In the early nineties, the internet was greeted with immense optimism and anticipation. Scarcely a week went by without some major personality – Al Gore and Bill Gates come to mind – championing its development, saying it would bring the world together and lead to “the information age”. After just a few years, these predictions were being mocked by just about everyone on the planet who had access.
Yes, despite all that has been made possible by the internet, the heady optimism that was present in those early days seem horribly naive by today’s standards. In addition to making virtually any database accessible to anyone, the world wide web has also enabled child pornographers, hate speech, conspiracy theorists and misinformation like never before.
What’s more, a person’s online presence opens them to new means of identity theft, cyberbullying, and all kinds of trolling and harassment. Who can forget the cases of Amanda Todd or Rethaeh (Heather) Parsons? Two young women who committed suicide due to relentless and disgusting bullying that was able to take place because there simply was no way to stop it all.
And with the ever expanding online presence of children and youths on the internet, and little to no controls to monitor their behavior, there are many campaigns out there that hope to reign in the offenders and protect the users. But there are those who have gone a step further, seeking to put in place comprehensive safeguards so that trollish behavior and hurtful comments can be stopped before it becomes a permanent part of the digital stream.
One such person is California Governor Jerry Brown, who recently signed a bill into law that requires all websites to provide an online “erase button” for anyone under 18 years of age. The stated purpose of the law is to help protect teens from bullying, embarrassment and harm to job and college applications from online posts they later regret. The law, which is designated SB568, was officially passed on Sept. 23rd and will go into effect Jan 1st, 2015.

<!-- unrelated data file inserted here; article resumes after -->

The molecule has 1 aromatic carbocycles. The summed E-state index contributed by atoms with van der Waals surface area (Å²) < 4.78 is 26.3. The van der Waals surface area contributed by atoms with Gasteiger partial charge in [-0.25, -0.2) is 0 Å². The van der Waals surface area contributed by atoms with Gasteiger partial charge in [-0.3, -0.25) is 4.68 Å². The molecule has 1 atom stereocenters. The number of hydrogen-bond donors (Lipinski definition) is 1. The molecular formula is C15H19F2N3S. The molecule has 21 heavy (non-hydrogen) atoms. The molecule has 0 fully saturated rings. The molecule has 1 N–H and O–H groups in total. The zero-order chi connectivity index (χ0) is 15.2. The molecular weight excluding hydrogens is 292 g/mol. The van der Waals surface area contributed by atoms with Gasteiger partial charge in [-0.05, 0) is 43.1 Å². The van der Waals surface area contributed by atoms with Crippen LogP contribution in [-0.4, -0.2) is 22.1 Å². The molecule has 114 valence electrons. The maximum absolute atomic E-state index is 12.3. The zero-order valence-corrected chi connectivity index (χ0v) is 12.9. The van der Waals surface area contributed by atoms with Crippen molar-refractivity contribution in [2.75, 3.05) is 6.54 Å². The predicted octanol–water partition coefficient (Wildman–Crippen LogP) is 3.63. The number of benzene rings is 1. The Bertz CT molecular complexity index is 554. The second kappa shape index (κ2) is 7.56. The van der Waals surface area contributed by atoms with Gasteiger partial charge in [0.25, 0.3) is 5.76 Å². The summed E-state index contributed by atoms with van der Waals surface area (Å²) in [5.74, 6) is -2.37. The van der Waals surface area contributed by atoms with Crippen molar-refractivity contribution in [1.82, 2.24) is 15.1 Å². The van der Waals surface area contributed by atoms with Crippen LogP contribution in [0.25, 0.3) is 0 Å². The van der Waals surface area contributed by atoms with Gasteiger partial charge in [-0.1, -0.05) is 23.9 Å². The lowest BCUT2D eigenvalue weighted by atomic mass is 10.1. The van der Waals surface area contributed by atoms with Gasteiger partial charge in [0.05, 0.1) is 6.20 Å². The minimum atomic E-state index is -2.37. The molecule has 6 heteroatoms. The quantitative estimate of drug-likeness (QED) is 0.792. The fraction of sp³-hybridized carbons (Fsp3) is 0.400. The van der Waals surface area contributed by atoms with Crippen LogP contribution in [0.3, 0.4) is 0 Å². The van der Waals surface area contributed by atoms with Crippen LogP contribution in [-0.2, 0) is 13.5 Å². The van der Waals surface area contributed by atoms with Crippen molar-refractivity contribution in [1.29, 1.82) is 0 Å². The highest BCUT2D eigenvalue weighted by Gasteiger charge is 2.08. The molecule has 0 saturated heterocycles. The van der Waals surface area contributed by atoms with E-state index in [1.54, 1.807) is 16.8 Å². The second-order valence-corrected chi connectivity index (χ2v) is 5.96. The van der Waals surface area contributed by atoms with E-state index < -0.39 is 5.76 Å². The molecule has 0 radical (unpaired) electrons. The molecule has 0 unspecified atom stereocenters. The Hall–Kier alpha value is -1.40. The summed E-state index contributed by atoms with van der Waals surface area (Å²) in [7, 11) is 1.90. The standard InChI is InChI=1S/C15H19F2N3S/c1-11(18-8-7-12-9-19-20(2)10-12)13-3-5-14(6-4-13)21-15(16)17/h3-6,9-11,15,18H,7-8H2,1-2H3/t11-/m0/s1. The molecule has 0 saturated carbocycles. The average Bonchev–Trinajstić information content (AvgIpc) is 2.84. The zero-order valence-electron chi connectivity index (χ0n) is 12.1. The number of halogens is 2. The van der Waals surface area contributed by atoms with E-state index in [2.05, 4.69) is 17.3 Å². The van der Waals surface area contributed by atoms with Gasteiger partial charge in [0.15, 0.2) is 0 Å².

Common Sense Media, a San Francisco based non-profit organization that advocates child safety and family issues, was a major supporter of the bill. In a recent interview, CEO James Steyer explained the logic behind it and how it will benefit youths:
Kids and teens frequently self-reveal before they self-reflect. In today’s digital age, mistakes can stay with and haunt kids for their entire life. This bill is a big step forward for privacy rights, especially since California has more tech companies than any other state.
The law is not without merit, as a 2012 Kaplan survey conducted on college admissions counselors shows. In that study, nearly a quarter of the counselors interviewed said they checked applicants’ social profiles as part of the admission process. Of those counselors, 35% said what they found – i.e. vulgarities, alcohol consumption, “illegal activities” – negatively affected their applicants’ admissions chances.
But of course, the bill has its share of opponents as well. Of those who voted against it, concerns that the law will burden websites with developing policies for different states appeared to be paramount. Naturally, those who support the bill hope it will spread, thus creating a uniform law that will remove the need to monitor the internet on a state-by-state basis.
At present, major social media sites such as Facebook, Twitter, Instagram and Vine already allow users of any age to delete their posts, photos and comments. California’s “eraser button” law requires that all websites with users in the state follow this policy from now on. And given the presence of Silicon Valley and the fact that California has one of the highest per capita usages of the internet in the country, other states are sure to follow.
The new law also prohibits youth-oriented websites or those that know they have users who are minors from advertising products that are illegal to underage kids, such as guns, alcohol and tobacco. Little wonder then why it was also supported by organizations like Children NOW, Crime Victims United, the Child Abuse Prevention Center and the California Partnership to End Domestic Violence.
In addition to being a legal precedent, this new law represents a culmination of special interests and concerns that have been growing in size and intensity since the internet was first unveiled. And given the recent rise in parental concerns over cyberbullying and teen suicides connected to online harassment, its hardly surprising that something of this nature was passed.